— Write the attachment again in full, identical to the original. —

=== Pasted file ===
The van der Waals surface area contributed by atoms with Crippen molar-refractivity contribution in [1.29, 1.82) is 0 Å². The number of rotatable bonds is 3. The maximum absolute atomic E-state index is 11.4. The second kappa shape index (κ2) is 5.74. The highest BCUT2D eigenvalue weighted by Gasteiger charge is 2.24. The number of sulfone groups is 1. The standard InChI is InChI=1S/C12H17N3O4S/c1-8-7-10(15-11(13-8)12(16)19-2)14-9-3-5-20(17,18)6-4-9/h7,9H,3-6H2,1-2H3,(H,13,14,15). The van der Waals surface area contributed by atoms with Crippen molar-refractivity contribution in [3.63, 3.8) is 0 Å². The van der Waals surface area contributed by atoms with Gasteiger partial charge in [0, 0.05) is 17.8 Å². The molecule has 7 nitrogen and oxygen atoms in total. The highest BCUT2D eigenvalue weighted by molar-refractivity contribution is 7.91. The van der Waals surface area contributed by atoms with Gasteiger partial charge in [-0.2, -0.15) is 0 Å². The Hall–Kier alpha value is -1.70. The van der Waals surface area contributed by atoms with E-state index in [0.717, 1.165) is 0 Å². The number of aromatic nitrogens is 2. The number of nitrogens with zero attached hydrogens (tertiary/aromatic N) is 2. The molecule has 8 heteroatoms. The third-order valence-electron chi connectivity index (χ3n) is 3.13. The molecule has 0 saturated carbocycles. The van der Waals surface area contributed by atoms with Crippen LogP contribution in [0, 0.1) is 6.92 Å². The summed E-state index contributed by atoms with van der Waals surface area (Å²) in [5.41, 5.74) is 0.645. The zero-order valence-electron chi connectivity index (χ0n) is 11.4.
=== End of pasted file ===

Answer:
The van der Waals surface area contributed by atoms with Crippen molar-refractivity contribution in [1.29, 1.82) is 0 Å². The number of rotatable bonds is 3. The maximum absolute atomic E-state index is 11.4. The second kappa shape index (κ2) is 5.74. The highest BCUT2D eigenvalue weighted by Gasteiger charge is 2.24. The number of sulfone groups is 1. The standard InChI is InChI=1S/C12H17N3O4S/c1-8-7-10(15-11(13-8)12(16)19-2)14-9-3-5-20(17,18)6-4-9/h7,9H,3-6H2,1-2H3,(H,13,14,15). The van der Waals surface area contributed by atoms with Crippen molar-refractivity contribution in [3.63, 3.8) is 0 Å². The van der Waals surface area contributed by atoms with Gasteiger partial charge in [0, 0.05) is 17.8 Å². The molecule has 7 nitrogen and oxygen atoms in total. The highest BCUT2D eigenvalue weighted by molar-refractivity contribution is 7.91. The van der Waals surface area contributed by atoms with Gasteiger partial charge in [-0.2, -0.15) is 0 Å². The Hall–Kier alpha value is -1.70. The van der Waals surface area contributed by atoms with E-state index in [0.717, 1.165) is 0 Å². The number of aromatic nitrogens is 2. The number of nitrogens with zero attached hydrogens (tertiary/aromatic N) is 2. The molecule has 8 heteroatoms. The third-order valence-electron chi connectivity index (χ3n) is 3.13. The molecule has 0 saturated carbocycles. The van der Waals surface area contributed by atoms with Crippen LogP contribution in [0, 0.1) is 6.92 Å². The summed E-state index contributed by atoms with van der Waals surface area (Å²) in [5.41, 5.74) is 0.645. The zero-order valence-electron chi connectivity index (χ0n) is 11.4.